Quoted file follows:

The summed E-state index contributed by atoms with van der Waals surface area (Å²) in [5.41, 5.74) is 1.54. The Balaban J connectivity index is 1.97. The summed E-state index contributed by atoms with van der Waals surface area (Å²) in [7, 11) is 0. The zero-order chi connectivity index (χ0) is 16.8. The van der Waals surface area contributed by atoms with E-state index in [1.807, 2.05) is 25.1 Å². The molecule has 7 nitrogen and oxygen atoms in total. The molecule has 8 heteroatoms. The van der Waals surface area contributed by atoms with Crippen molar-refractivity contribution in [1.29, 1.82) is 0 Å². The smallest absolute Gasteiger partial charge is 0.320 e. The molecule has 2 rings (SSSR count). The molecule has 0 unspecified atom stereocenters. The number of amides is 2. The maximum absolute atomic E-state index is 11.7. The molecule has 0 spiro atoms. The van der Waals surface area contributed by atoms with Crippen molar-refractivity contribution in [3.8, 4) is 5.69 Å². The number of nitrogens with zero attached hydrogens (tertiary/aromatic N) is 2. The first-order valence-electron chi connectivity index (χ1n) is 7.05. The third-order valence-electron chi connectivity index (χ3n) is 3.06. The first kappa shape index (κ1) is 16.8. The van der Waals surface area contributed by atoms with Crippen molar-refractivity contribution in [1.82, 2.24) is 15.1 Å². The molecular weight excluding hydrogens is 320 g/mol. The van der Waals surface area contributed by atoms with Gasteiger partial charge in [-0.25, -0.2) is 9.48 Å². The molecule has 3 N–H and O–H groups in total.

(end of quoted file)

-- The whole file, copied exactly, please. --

The summed E-state index contributed by atoms with van der Waals surface area (Å²) in [5.41, 5.74) is 1.54. The Balaban J connectivity index is 1.97. The summed E-state index contributed by atoms with van der Waals surface area (Å²) in [7, 11) is 0. The zero-order chi connectivity index (χ0) is 16.8. The van der Waals surface area contributed by atoms with E-state index in [1.807, 2.05) is 25.1 Å². The molecule has 7 nitrogen and oxygen atoms in total. The molecule has 8 heteroatoms. The van der Waals surface area contributed by atoms with Crippen molar-refractivity contribution in [1.29, 1.82) is 0 Å². The smallest absolute Gasteiger partial charge is 0.320 e. The molecule has 2 rings (SSSR count). The molecule has 0 unspecified atom stereocenters. The number of amides is 2. The maximum absolute atomic E-state index is 11.7. The molecule has 0 spiro atoms. The van der Waals surface area contributed by atoms with Crippen molar-refractivity contribution in [3.8, 4) is 5.69 Å². The number of nitrogens with zero attached hydrogens (tertiary/aromatic N) is 2. The first-order valence-electron chi connectivity index (χ1n) is 7.05. The third-order valence-electron chi connectivity index (χ3n) is 3.06. The first kappa shape index (κ1) is 16.8. The van der Waals surface area contributed by atoms with Crippen molar-refractivity contribution in [1.82, 2.24) is 15.1 Å². The molecular weight excluding hydrogens is 320 g/mol. The van der Waals surface area contributed by atoms with Gasteiger partial charge in [-0.25, -0.2) is 9.48 Å². The molecule has 3 N–H and O–H groups in total.